Reverse mortgage market could triple in next decade

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    The global equity release market could more than triple by 2031 – but more needs to be done to educate Australians about the benefits of reverse mortgages, according to a new report.

    The report, by consulting firm EY (formerly Ernst and Young), analyzed information from equity release market leaders in 13 countries, including Heartland Reverse Mortgages in Australia and New Zealand. The report found that more than $15 billion in home equity is released globally each year through products like reverse mortgages. That number is expected to surpass $50 billion by 2031, according to savings.com.au.

    However, EY’s report also found that one of the biggest barriers to market growth is a lack of understanding about how equity release products – the most common of which is the reverse mortgage – work.

    In Australia, the reverse mortgage market is on the downslope. Over the last two years, loan books from banks have dropped from $2.5 billion to $2.3 billion as fewer retirees take advantage of reverse mortgages, according to savings.com.au. However, despite these lower take-up rates, EY’s report found that almost 90% of Australian retirees want to remain in their homes as long as possible, but don’t have the money to do so.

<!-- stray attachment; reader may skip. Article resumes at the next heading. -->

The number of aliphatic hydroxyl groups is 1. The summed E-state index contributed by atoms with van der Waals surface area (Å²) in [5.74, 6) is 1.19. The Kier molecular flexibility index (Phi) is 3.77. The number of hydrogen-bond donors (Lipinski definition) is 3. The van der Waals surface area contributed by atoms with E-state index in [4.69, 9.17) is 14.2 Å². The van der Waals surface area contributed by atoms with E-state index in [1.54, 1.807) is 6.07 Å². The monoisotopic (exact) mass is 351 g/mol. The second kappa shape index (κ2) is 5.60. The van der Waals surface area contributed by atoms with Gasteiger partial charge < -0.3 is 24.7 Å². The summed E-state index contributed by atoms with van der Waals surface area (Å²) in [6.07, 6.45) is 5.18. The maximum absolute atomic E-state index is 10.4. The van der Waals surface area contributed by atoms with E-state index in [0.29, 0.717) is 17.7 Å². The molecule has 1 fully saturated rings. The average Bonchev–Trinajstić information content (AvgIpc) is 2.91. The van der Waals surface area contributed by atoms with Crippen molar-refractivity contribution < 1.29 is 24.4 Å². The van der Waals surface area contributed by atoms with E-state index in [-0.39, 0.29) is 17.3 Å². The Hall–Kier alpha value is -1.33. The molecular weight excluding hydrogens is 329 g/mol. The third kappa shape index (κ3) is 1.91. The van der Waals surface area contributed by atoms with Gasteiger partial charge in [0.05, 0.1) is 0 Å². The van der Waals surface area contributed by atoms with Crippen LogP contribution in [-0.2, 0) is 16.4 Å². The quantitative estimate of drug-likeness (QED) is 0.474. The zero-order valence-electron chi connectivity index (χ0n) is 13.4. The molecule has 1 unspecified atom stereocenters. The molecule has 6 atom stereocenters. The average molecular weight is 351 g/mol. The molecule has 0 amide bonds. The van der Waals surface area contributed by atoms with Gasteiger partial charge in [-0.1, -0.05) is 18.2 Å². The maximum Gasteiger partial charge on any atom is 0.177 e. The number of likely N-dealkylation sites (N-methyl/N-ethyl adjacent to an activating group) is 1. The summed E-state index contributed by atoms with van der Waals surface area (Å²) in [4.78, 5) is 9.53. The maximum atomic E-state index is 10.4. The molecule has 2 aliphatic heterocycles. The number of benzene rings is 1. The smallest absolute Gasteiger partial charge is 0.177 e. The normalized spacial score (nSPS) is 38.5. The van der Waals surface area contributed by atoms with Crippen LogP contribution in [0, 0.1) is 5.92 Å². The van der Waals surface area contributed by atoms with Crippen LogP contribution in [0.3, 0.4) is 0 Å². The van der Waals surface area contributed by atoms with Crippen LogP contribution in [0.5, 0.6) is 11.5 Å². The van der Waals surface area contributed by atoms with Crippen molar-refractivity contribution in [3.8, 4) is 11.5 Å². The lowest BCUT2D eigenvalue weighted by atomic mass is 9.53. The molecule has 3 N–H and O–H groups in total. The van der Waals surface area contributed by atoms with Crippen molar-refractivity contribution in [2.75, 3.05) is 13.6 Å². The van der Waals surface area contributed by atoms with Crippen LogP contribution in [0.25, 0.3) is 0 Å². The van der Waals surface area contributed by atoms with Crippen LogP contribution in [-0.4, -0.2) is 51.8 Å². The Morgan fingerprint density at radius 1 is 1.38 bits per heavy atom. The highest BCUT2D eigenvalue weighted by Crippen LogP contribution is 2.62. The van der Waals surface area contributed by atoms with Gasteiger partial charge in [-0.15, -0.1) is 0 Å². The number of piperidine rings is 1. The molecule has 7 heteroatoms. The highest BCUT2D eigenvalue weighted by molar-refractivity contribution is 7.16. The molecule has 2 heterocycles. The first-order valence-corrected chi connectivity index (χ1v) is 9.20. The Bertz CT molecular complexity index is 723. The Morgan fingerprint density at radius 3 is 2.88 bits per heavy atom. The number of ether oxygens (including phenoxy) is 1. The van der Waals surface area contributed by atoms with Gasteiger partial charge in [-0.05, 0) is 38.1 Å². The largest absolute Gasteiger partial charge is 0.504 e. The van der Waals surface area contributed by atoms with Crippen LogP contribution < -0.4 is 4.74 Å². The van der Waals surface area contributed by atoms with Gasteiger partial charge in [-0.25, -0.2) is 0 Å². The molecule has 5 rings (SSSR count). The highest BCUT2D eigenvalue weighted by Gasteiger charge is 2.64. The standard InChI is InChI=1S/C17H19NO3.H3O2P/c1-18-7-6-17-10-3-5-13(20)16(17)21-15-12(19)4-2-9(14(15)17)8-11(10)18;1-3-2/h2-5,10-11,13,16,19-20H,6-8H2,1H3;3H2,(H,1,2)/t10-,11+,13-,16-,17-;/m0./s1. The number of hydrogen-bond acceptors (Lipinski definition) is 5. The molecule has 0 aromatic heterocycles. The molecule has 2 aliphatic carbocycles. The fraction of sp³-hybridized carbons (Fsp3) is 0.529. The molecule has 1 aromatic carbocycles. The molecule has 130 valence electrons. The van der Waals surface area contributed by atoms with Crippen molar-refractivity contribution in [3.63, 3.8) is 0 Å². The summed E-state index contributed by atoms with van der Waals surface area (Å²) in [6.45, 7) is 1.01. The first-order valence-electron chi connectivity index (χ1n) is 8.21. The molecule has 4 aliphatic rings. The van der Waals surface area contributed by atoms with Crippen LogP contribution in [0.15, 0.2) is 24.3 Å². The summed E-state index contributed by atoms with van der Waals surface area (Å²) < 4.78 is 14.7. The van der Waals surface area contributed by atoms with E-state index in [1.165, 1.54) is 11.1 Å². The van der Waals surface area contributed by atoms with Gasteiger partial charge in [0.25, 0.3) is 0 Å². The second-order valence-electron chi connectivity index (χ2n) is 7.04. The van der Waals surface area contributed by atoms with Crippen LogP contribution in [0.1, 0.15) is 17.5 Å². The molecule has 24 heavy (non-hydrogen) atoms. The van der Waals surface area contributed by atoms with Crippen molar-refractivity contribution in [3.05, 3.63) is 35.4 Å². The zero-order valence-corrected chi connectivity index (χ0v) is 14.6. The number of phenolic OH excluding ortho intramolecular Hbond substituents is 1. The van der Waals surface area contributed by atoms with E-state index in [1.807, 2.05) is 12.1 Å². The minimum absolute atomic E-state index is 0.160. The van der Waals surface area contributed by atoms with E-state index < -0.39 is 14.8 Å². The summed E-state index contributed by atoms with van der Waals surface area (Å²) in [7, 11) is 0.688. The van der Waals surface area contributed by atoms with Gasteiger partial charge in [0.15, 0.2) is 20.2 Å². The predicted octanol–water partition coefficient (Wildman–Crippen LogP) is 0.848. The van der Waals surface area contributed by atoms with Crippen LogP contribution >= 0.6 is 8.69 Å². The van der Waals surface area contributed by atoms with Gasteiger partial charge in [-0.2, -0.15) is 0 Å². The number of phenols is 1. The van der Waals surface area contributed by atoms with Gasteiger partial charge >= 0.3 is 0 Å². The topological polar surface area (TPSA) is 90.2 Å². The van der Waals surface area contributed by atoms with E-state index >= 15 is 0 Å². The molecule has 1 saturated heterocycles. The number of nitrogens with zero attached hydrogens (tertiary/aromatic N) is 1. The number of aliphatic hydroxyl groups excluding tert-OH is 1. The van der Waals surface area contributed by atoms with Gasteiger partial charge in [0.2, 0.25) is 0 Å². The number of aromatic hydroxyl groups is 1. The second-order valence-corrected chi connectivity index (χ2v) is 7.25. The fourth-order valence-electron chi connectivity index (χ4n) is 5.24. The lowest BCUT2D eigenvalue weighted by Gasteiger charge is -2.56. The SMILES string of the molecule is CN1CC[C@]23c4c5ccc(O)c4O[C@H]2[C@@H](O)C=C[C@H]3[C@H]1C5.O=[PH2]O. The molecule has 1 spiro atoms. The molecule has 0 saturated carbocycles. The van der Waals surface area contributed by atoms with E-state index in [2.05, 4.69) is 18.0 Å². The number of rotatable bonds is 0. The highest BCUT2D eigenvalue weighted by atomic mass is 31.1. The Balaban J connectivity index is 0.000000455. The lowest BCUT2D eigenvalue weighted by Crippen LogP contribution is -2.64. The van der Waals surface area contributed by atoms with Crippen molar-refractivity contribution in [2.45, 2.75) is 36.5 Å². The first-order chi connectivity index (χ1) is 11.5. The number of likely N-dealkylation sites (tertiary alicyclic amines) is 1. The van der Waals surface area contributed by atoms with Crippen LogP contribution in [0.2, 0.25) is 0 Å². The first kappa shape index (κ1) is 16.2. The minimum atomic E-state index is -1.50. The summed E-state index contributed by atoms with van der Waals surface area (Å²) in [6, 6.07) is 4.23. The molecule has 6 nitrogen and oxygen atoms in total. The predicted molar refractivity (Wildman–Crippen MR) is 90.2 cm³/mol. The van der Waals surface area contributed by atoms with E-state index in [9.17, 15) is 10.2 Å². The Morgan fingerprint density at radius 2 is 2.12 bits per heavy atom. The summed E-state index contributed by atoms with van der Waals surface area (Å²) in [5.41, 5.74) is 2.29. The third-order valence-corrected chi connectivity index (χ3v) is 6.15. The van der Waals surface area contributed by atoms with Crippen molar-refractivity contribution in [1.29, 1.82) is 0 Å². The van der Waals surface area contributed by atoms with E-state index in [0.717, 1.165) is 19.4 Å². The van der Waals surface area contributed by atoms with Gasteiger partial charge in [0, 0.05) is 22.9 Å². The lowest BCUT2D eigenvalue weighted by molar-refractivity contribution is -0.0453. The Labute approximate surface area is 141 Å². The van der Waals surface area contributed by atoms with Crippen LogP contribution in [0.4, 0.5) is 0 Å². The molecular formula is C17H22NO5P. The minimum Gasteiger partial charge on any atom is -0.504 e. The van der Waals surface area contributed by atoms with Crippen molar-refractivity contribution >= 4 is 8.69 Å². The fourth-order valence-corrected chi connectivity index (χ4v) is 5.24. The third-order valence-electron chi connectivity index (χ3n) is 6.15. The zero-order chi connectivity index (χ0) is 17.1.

Read more: Seniors group demands cheaper reverse mortgages

    Sharon Yardley, head of operations at Heartland Reverse Mortgages, said that reverse mortgages could allow retirees to remain in their homes – but a lack of education is a major obstacle.

    “Heartland is experiencing a strong increase in demand from people wanting to stay in their home and live a more comfortable retirement,” she told savings.com.au. “Despite this, many people over the age of 60 don’t realise that a reverse mortgage could help them fund the retirement they desire and deserve. This research demonstrates that demand for equity release options will continue to rise, and it’s our role as the market-leading provider to help educate consumers about how a reverse mortgage could be an option for them, particularly as the cost of living continues to increase.”

    Original Article